In A Nutshell
In The Concept of Sin, Josef Pieper argues that sin permeates man's self-knowledge and for this reason, its consideration has a place in philosophical inquiry. Pieper cites philosophers Nicholi Hartmann, Martin Heidegger, and Nietzsche, who see no place for sin in philosophical ethics as the concept necessarily recognizes a divine command, which notion pertains to faith and not to human reason. Pieper concedes this point, but manifests the irony of his opponents' argument; namely, that the assertion "philosophical ethics is entirely oriented to affairs of this world below" is on its own terms a dogmatic statement of faith ascertained, not by human reason, but by a desire to drive sin out of philosophy precisely because of its theological character as "a matter of faith." Since no one can discuss sin without presuppositions derived outside the realm of human reason, Pieper presents in The Concept of Sin a clearly formulated philosophical consideration of sin that openly declares his presuppositions at the outset. In this unique work, Pieper explores the nature of sin, its effects within the soul, and the need for repentance.
The Concept of Sin operates under two fundamental presuppositions. Pieper lays hese out in the first chapter. First, it is presupposed that there is a believed truth beyond the realm of known truth. Secondly, that a philosophical questioner, from the light of that divine truth, may be better able to understand moral failure.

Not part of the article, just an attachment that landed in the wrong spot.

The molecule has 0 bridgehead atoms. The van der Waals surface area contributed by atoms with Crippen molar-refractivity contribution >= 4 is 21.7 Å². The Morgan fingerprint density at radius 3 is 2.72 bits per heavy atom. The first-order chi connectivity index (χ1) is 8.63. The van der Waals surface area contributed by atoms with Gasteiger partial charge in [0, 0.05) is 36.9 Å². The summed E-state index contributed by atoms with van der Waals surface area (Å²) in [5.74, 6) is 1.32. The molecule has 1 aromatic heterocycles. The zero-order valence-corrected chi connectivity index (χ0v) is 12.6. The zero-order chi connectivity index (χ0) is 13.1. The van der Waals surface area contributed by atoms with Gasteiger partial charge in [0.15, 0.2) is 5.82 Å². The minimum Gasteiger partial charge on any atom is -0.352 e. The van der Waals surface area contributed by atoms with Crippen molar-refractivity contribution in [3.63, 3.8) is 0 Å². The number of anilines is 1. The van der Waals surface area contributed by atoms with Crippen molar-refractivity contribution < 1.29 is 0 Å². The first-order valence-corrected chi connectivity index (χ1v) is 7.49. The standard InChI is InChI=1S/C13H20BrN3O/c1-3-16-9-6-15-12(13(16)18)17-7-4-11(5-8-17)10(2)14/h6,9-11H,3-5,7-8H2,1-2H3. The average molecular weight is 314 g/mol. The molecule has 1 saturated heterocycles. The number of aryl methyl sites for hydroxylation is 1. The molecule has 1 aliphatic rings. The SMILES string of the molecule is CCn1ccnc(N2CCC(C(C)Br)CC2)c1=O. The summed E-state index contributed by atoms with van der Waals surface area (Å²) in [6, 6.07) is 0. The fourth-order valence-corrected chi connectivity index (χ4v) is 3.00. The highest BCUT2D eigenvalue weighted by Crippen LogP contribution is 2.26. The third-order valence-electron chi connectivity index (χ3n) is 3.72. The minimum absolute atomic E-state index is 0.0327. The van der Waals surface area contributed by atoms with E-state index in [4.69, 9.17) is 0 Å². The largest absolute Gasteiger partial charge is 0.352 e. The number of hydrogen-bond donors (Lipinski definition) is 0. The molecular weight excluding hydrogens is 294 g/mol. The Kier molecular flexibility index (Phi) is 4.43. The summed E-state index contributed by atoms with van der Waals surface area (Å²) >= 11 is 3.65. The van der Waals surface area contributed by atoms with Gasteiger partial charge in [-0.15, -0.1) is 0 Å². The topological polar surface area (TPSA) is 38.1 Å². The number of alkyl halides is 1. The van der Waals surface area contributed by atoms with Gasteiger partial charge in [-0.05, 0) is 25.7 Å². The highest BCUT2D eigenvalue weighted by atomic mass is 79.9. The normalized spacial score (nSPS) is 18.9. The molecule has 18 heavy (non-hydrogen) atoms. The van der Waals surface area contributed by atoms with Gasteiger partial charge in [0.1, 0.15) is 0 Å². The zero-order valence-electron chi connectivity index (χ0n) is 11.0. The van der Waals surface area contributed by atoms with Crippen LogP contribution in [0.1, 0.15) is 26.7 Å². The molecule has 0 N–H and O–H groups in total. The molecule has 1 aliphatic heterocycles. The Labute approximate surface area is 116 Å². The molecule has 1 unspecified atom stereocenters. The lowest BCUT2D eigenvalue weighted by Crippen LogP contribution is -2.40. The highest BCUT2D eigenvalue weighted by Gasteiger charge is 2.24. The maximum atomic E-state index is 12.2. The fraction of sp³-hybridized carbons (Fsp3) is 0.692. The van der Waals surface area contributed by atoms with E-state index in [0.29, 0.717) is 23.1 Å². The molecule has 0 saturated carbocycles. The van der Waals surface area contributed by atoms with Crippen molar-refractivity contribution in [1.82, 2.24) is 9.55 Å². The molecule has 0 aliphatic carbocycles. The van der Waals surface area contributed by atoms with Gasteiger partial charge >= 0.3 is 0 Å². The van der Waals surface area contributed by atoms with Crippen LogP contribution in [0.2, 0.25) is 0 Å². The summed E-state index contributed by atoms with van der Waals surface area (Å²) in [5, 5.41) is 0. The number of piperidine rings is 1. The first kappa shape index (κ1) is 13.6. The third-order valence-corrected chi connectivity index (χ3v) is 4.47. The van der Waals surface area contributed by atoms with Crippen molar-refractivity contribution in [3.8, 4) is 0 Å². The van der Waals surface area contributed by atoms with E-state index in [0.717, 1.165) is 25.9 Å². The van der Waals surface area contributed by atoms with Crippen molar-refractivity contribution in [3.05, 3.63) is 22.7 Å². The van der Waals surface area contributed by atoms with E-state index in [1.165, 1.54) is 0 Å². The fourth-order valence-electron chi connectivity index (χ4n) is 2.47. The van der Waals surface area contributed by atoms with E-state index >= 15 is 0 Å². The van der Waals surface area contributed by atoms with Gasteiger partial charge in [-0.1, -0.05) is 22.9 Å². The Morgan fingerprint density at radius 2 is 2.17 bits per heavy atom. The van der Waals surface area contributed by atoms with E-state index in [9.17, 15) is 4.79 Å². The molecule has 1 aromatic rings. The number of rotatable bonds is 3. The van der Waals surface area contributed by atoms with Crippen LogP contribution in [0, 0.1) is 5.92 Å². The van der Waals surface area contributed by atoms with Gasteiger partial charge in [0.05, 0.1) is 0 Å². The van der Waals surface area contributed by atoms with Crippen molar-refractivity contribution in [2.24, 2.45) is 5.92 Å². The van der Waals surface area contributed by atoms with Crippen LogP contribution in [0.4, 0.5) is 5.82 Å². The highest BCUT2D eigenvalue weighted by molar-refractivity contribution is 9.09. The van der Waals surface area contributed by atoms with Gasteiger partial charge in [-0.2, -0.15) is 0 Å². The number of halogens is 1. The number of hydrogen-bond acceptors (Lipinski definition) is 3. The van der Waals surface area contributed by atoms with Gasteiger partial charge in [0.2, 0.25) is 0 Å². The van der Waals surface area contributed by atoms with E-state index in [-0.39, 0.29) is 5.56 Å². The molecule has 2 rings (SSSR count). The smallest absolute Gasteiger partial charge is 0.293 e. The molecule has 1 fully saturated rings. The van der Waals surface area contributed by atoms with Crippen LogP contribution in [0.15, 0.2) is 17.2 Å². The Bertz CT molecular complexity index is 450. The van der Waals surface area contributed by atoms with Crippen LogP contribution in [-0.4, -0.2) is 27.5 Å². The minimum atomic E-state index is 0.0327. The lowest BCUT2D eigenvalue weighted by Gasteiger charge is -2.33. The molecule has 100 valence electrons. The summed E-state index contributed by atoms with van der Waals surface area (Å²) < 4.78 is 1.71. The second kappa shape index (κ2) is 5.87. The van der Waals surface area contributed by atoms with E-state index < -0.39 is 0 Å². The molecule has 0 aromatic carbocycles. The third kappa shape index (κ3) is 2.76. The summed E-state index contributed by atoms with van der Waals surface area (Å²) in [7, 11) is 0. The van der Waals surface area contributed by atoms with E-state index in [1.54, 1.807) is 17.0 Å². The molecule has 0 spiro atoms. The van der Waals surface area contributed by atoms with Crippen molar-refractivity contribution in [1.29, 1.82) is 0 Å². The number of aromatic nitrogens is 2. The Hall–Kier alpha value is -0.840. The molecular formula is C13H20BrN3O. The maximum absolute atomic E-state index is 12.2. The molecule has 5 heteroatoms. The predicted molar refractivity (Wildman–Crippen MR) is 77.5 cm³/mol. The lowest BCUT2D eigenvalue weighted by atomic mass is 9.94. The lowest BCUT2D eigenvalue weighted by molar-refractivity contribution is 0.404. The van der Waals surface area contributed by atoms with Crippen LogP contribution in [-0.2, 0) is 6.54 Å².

Next, Pieper sets out to define his subject. He highlights the etymological history of the concept of sin and considers its classical usage. Then, with insights from such thinkers as Thomas Aquinas, Soren Kierkegaard, and Plato, Pieper lays out the distinctive character and qualities of sin.
In the following chapters Pieper considers the nature and qualities of sin more carefully. He discusses how every sin is contrary to nature, contrary to human reason, and an offense against God. Then, drawing from the works of both ancient and modern thinkers, Pieper wonderfully manifests the paradox of sin, its origins, and its effect within the soul. All the while, Pieper answers both actual and possible objections.
As is often the case with an exposition of paradox, Pieper makes several claims that shock at first, but reveal subtle and important truths as the reader considers them. For example, Pieper quotes St. Thomas to support an argument, "Evil deeds are good and from God, insofar as we are speaking about what pertains to being" (pg. 59).
The book concludes with a consideration of the stain of sin and stops just short of the theological answer to the problem of sin.
Edward T. Oakes, S.J., translated The Concept of Sin from the German. In his preface, Oakes explains some of his difficulties translating the work: "[Pieper] exploits a feature of German academic style to the full that could never be literally transferred to English" (pg. ix). The book is rather complex at times, but as it is an academic work it is difficult to determine what confusion, if any, arises from translation.
Pieper's writing is academic in that he quotes other thinkers extensively and assumes the reader has familiarity with basic philosophical ideas and expression. As an academic piece of writing, however, The Concept of Sin is more casual than most, and almost personal. The idea of the work is itself unconventional and Pieper approaches it with openness and honesty.
This book is suitable to the Catholic reader. You can purchase this title here.
Leisure: the Basis of Culture, Josef Pieper (a better book by the same author)